But this time it feels like the situation has been reversed and that by playing it safe it's scoring an own goal.

It's no secret that Perez is struggling for form, but that issue is becoming a long-term one rather than a short-term blip. He's falling further and further off the pace and there appears to be no sign of that changing.

So what has Red Bull got to lose by promoting Ricciardo back into his old seat?
Yes, he still needs to prove he has the ultimate pace, but right now he's also looking like a much safer bet than Perez to bring home a solid points haul every weekend.

And by doing that, it allows Lawson to take up what would be the vacant seat at AlphaTauri, a seat he's fully deserving of based on his performances while standing in for Ricciardo.

It's a win-win situation for Red Bull. It has a driver who really can support Verstappen while ensuring AlphaTauri remains a team that's building drivers for the future.

In some ways you can see why Red Bull wants to stick. It's not been burned just the once by being hasty with changes. But at the same time it should seriously consider it.

Red Bull's playing shy, and that could come to haunt it if the playing field levels out in 2024.

Andre Harrison

Lawson is everything that Marko thought De Vries was going to be last year, if the slightly larger sample size has been anything to go by. And while many have played up the obvious three-into-two situation that Lawson's quality drives have created at AlphaTauri, to me, it should be a four-into-three, because for me the cork in the bottle here is Perez.

It would be very harsh to move on from Tsunoda after 2023 given the only yardstick he was given for the majority of the season was deemed unworthy of F1 after just 10 races. And if you're going to pull the trigger on De Vries and move him on early, you have to see what Ricciardo has in comparison, despite the unfortunate timing of his broken metacarpal. He's still got a nice calling card in the resume for being quite possibly the only competitive team-mate that Verstappen has had since his ascension to the main team.

The driver with the most question marks surrounding his ability is Perez. He's in one of the most devastatingly fast cars in F1 history, and for him to only have six podiums in 16 grands prix this season says to me he's leaving potential performance on the table that could be exploited if/when the field eventually closes the gap. If you're Red Bull, Verstappen has earned you the right to take a large portion of this season to evaluate your umbrella of talent. And if you think Lawson's the real deal, why wait until 2025 to find out when you can do so right now?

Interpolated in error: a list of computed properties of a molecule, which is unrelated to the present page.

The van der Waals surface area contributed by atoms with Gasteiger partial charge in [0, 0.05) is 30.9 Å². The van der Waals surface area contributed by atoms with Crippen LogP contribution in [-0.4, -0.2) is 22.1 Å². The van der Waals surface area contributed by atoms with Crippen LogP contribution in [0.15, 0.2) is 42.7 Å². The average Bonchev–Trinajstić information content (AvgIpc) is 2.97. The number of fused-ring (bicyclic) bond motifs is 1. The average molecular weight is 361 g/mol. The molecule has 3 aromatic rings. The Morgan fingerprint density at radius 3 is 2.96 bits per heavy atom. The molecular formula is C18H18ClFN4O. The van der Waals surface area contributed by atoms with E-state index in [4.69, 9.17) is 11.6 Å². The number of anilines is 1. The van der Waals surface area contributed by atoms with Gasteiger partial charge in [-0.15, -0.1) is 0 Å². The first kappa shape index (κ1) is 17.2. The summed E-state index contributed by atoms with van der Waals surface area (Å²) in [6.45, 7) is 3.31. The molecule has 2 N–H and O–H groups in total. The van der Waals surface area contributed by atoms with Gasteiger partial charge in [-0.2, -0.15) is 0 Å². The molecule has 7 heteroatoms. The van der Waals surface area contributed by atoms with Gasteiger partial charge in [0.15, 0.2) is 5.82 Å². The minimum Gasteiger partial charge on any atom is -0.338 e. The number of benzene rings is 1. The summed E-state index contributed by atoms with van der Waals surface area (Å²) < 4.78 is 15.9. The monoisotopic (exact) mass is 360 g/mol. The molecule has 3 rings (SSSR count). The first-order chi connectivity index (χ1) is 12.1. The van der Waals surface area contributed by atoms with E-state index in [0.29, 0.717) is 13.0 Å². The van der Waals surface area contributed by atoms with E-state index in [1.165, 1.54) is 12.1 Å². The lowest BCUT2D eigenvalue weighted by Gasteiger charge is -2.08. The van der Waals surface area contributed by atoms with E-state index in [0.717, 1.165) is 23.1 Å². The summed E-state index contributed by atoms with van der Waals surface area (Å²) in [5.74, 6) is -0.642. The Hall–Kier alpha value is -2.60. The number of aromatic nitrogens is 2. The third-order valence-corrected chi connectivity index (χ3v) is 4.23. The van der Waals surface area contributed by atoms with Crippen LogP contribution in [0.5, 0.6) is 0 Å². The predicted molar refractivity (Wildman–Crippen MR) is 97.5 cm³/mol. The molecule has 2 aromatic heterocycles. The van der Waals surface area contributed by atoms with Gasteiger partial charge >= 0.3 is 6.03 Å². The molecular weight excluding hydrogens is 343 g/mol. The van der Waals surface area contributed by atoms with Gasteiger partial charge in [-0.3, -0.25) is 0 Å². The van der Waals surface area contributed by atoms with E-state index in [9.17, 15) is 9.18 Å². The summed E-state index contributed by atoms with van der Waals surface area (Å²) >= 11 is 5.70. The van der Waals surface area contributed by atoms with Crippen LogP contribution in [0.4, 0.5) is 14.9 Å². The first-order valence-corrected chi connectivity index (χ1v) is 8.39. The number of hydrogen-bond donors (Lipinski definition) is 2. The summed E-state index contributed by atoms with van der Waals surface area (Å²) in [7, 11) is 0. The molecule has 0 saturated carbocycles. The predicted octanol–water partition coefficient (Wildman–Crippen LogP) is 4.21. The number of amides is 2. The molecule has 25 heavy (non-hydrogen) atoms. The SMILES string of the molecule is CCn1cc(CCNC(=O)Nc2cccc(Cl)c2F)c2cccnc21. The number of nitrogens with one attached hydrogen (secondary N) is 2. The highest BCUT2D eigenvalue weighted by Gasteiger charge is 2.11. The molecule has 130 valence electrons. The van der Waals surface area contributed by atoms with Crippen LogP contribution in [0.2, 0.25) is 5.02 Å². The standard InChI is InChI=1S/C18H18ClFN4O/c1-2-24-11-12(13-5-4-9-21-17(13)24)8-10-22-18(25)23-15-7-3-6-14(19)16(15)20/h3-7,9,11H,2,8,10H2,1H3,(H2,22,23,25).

Lawson-to-Williams has to be explored

Scott Mitchell-Malm

Since probably Lawson's first full weekend - Monza - there has been an awkward contrast between his performances and Logan Sargeant's at Williams, that has prompted plenty of speculation about a potential loan move.

It would seem to be in everyone's interest. Sargeant has struggled and Lawson has poked a big hole in the 'rookies need more time' argument. Williams needs a driver and Red Bull has one that deserves a seat but has not been picked for any of the four that it has.

However, in the wake of Red Bull's announcement that AlphaTauri's driver line-up for 2024 was finally settled, the messaging has been quite clear: Lawson will just be a reserve driver next year and Williams isn't really an option.

If that's true - and it might not be, given how these things can work - then it makes little sense. There are only two reasons that would explain why.

Liam Lawson, AlphaTauri, F1

The only one that reflects well on Red Bull is that Lawson has accepted a year on the sidelines because he has a contractual guarantee of a 2025 race driver in either of Red Bull's teams. Why else would a young driver sacrifice hard-earned career momentum with this run of great stand-in performances as a debutant?

The other factor is that Williams may not want a one-year loan deal. When it was discussing 'borrowing' Piastri from Alpine, before a dramatic series of twists, it was on the basis of being a two-season loan. It isn't unfair for Williams to think a short-term Sargeant replacement has little appeal and Red Bull almost certainly wants to slot Lawson in for 2025 in place of either Ricciardo or Tsunoda.

Of course, there is always the possibility that Red Bull simply doesn't care enough about Lawson spending a year on the sidelines to think a Williams move is worth exploring, or that Williams just doesn't think Lawson would be an upgrade.

But if either of those are true then it'd be borderline negligent from those organisations.